Thursday, March 19, 2020

7 Tips to help you kick coronavirus stress to the curb

Yes, you can feel happier despite Covid19. Humans can hold dueling thoughts in their heads and survive. For instance, we have the ability to compartmentalization, and that’s not always a negative.

As one psychologist says, "Compartmentalization is not about being in denial; it’s about putting things where they belong and not letting them get in the way of the rest of your life."

Neuroscientists say there is increasingly more evidence that what we think and do shapes us well after childhood, but we must take steps to change our brains ourselves. Practicing a positive mindset can even boosts our immunity.

Here are some tips that I need to remember. Maybe they will help you, too.

1.     Play music that makes you want to dance. Uptown Funk and some old school R&B jams still get me going, Earth, Wind & Fire, Prince, Funkadelic, Marvin Gaye, etc. Maybe some disco or some Elton John, Beatles, and Led Zeppelin, too. This doesn't mean there aren't plenty of more recent songs out there to get you on your feet. 

2.     Fake out your brain by smiling. No, this not the, "Oh you're a pretty young lady, so smile more" patriarchal advice. This is science. Smiling can trick your brain:

o   "A smile spurs a chemical reaction in the brain, releasing certain hormones including dopamine and serotonin. “Dopamine increases our feelings of happiness. Serotonin release is associated with reduced stress. Low levels of serotonin are associated with depression and aggression,” says Dr. [Isha] Gupta. “Low levels of dopamine are also associated with depression.”

o   And there's more: "“What’s crazy is that just the physical act of smiling can make a difference in building your immunity,” says Dr. [Murray] Grossan. “When you smile, the brain sees the muscle [activity] and assumes that humor is happening.”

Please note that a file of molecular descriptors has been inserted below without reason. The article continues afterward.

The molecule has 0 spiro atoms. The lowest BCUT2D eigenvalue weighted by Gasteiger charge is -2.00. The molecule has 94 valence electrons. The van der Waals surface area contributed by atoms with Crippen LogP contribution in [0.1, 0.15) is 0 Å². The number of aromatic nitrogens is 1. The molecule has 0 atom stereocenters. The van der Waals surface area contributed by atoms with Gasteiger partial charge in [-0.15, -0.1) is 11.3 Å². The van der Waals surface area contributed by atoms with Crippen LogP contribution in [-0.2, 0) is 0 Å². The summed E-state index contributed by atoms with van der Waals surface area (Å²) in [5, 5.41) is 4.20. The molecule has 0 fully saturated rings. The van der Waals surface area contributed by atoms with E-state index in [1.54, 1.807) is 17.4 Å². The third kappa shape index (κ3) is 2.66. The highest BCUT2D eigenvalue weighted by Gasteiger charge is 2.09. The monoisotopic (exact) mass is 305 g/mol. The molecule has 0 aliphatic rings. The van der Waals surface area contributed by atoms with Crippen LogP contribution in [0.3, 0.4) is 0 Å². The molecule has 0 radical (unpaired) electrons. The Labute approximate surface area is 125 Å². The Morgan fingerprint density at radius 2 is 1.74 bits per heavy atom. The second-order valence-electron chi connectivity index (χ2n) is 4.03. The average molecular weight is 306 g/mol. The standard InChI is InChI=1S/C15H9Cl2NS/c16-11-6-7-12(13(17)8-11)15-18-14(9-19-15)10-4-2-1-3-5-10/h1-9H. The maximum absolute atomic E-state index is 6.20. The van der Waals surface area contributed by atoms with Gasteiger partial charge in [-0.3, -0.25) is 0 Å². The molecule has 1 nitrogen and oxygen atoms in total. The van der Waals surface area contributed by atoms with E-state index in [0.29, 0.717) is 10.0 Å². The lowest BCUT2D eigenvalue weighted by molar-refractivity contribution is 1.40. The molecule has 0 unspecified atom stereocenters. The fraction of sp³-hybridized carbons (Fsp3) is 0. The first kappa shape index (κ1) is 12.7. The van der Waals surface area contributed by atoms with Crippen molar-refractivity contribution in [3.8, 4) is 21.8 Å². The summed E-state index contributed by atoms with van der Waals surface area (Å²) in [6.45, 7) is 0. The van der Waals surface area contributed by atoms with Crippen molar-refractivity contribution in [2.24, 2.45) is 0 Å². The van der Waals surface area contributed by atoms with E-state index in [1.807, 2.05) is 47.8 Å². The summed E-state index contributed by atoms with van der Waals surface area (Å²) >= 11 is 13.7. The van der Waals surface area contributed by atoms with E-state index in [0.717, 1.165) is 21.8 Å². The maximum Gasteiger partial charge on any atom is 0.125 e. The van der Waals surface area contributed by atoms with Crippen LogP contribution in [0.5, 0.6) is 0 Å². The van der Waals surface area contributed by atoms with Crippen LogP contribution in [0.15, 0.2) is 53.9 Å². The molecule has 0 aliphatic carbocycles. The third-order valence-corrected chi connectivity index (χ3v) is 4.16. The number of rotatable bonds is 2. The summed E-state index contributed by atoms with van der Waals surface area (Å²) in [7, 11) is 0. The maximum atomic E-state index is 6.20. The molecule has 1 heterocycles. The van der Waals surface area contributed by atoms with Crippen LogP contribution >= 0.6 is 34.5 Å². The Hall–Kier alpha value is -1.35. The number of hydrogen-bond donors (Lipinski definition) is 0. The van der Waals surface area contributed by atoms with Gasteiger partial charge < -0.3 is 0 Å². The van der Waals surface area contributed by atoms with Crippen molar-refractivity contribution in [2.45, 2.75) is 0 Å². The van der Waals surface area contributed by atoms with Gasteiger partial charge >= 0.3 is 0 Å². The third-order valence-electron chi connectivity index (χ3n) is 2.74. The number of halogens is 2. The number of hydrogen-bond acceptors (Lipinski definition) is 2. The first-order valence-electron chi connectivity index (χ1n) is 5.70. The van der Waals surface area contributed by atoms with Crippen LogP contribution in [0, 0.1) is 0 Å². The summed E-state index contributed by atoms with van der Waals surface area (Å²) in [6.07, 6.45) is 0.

3.     Strike a power pose or victory, as illustrated in the photo with an image of 1970s Wonder Woman Lynda Carter and Amy Cuddy, chief promoter of “psych yourself out” poses on TedTalks. You can fool your body and mind into feeling better daily.

4.     Practice mindfulness also known as meditation. I like the guided meditations at UCLA Health. People who meditate tend to have a more positive mindset, and they are less likely to have as much cortical thinning, according psychologist Rick Hanson. Evidence indicates that people who meditate lose fewer brain cells than those who do not meditate. Also, cortical thinning, while part of the aging process, is linked to a lowering of IQ. The last thing you need in a crisis is a loss of IQ points.

5.     Avoid dwelling on negatives, meaning clear your head of resentments and regrets. Hanson says the practice of controlling where you put your attention is called “self-directed neuroplasticity.” Try replacing dwelling on your trials and tribulation with gratitude. Keeping a gratitude journal may be useful. Hanson asserts that we can “use the mind to change the brain to change the mind for the better.” Read Hanson’s tips about how we can “take in the good” here.

6.      Look for ways to help others, which prevents you from dwelling too much on yourself. Here’s the science, “The Secret to Happiness Is Helping Others.”

7.     Finally, take a good look at what you’re eating regularly. See this article: “Changing Your Diet Can Help Tamp Down Depression, Boost Your Mood

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